Peru's anti-government movement reignited months after deadly protests
Peruvian protesters on Wednesday reignited protests demanding early elections and the resignation of President Dina Boluarte, months after more than 60 people died in similar mobilizations.
Why it matters: This time around, the protests were called for and coordinated by mine workers and unions, who've threatened a work stoppage to exert pressure. Mining is a major contributor to the economy of Peru, the world's second largest producer of copper.
- Human rights advocates said they were monitoring for violence after Boluarte said any protests would be taken as a "threat to democracy" and cabinet members warned that police would "legitimately make use of force."
What to know: Anti-government protesters are looking to rebuild the momentum from early this year, when thousands of Peruvians — many of them Indigenous and from high-poverty areas — marched calling for early elections after Congress removed former President Pedro Castillo from office when he tried to rule by decree. The protests were met with a violent crackdown.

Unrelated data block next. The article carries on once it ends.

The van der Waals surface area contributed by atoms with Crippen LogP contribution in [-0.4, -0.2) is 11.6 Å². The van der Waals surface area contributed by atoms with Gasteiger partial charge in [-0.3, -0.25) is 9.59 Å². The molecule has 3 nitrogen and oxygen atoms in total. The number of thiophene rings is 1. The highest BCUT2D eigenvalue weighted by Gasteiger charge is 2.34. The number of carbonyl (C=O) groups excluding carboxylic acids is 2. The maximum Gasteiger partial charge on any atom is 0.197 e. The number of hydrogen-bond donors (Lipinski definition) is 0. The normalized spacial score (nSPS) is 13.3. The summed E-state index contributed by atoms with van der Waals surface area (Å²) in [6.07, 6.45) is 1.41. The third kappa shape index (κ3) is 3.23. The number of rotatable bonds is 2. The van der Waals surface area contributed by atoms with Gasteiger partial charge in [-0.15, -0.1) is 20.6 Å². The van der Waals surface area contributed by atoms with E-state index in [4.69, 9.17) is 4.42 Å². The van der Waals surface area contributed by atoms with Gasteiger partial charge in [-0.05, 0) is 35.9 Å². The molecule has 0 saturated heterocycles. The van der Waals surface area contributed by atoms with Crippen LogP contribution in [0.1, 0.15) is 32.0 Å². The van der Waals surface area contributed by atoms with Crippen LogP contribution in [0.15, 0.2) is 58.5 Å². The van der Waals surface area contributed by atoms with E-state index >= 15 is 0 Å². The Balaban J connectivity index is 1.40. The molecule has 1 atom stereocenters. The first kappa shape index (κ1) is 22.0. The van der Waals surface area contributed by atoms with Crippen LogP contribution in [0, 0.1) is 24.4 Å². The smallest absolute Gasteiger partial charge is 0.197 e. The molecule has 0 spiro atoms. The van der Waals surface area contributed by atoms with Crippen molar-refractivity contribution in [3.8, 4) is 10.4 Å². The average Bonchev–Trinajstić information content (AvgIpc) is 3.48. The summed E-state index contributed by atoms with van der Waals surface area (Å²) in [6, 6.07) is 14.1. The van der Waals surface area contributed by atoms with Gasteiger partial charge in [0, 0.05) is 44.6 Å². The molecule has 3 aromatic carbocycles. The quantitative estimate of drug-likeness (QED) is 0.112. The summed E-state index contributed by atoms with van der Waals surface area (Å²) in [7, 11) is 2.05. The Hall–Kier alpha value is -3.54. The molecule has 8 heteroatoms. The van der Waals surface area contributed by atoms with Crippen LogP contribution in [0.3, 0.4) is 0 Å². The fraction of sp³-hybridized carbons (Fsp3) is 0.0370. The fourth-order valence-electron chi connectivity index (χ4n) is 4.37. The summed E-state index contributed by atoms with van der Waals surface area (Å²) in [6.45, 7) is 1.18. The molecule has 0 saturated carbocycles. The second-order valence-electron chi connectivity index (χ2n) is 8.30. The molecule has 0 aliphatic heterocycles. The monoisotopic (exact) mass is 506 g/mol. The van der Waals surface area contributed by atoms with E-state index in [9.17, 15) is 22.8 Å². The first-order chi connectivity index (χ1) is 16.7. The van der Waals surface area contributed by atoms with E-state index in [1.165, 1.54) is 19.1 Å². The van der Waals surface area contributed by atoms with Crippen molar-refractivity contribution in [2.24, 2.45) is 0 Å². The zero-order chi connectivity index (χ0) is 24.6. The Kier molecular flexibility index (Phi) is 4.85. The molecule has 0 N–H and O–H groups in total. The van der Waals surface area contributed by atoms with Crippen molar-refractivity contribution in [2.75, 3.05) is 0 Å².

- About 60 people died and almost 2,000 were injured, according to the human rights ombudsman's office.
- Government and security officials, including Boluarte, are under investigation in connection to the crackdown. Boluarte denies any wrongdoing, and her lawyer has claimed authorities' reaction was in "legitimate defense."
- Reports from local NGOs, as well as Amnesty International and the Inter-American Commission on Human Rights, found police and military used excessive force and carried out extrajudicial killings.
Context: Boluarte, one of Castillo's two vice presidents, assumed the role of president by default in December, prompting criticism that the will of voters was cheated.
- Boluarte initially said she supported holding early presidential elections, but said last month she planned on staying in the role until 2026, when Castillo's term would have ended.
- Holding elections ahead of schedule requires congressional approval, but lawmakers have voted the option down five times this year.
What they're saying: "The resignation is the most ideal scenario in this social and political crisis we are living, and the massive rejection from Peruvians. Yet President Dina Boluarte and Congress refuse to listen," Santos Saavedra Vásquez, leader of the farmer's union CUNARC, told local newspaper La República.
Of note: Congress and Boluarte have some of the lowest approval rates in the Americas: a June poll says only 6% approve of Congress and 12% of the president.
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